Telegraph dating agency
Match.com’s buyer was Gary Kremen, a Silicon Valley entrepreneur frustrated by the amount of money he was spending on 1-900 dating hotlines.He purchased for ,500 (£1,650) and launched it as a dating service on the open internet in 1995. Reclining on a purple velvet throne, inside his castle – a sixth-floor office in a grey tower block in central London – Karl Gregory is reeling off some of his favourite statistics. ” He whisks a print-out from a pile of papers on his desk and prods a blurry image in the middle.“517,000 relationships, 92,000 marriages and around a million babies,” he grins. It’s a picture of a customer’s baby scan under the words: “all thanks to Match.com”.is not only the most popular dating website on the planet; it’s the granddaddy of them all.This year, it celebrates its 20th anniversary – marking two decades since a little start-up suggested that Cupid’s arrow might strike through a screen. Its users are spread across 40 countries and exchange 415 million emails a year.
“will bring more love to the planet than anything since Jesus Christ,” he pronounced.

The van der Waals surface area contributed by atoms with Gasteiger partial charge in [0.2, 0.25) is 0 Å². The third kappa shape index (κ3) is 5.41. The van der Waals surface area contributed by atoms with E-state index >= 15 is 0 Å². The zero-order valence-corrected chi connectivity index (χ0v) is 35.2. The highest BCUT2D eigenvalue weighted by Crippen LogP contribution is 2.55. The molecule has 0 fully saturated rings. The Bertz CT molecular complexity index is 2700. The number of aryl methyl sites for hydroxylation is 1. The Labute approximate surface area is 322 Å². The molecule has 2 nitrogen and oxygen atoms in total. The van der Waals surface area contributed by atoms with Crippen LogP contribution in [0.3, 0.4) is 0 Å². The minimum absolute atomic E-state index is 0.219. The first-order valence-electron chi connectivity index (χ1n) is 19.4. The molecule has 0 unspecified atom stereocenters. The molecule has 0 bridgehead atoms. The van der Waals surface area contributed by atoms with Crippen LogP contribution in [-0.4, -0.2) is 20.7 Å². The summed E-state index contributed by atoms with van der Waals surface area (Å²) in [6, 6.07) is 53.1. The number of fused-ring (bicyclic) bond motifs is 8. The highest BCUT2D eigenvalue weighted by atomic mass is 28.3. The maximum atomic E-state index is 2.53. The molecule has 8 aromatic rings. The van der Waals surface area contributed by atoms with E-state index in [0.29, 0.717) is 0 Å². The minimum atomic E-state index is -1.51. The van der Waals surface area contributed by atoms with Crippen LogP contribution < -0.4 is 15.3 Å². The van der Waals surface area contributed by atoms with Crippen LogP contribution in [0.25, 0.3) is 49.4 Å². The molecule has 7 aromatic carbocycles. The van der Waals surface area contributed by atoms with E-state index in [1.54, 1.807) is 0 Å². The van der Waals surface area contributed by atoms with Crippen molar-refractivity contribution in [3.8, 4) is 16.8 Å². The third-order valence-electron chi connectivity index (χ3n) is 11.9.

“It was very limited back then – most of the men on it were so old, they could have been my father.
I was about ready to give up, and then Bill came along.” Bill had been on seven dates by the time he got an email from Freddie.
“I was worried that people would think I couldn’t get a boyfriend normally. Things were different, too – I didn’t have a laptop and certainly didn’t have internet on my phone, so I was logging on in my lunch break at work.” Then, Jane, a 28-year-old travel saleswoman from Twickenham, west London, came across Andreas Palikiras, an olive-skinned marketing manager from Corfu.
Fourteen years later, the pair are married, with twin four-year-old daughters, and, rather aptly, their own Greek wedding business.
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Eric Klien, a Las Vegas-based entrepreneur, had spent six months pondering the dilemma of dating.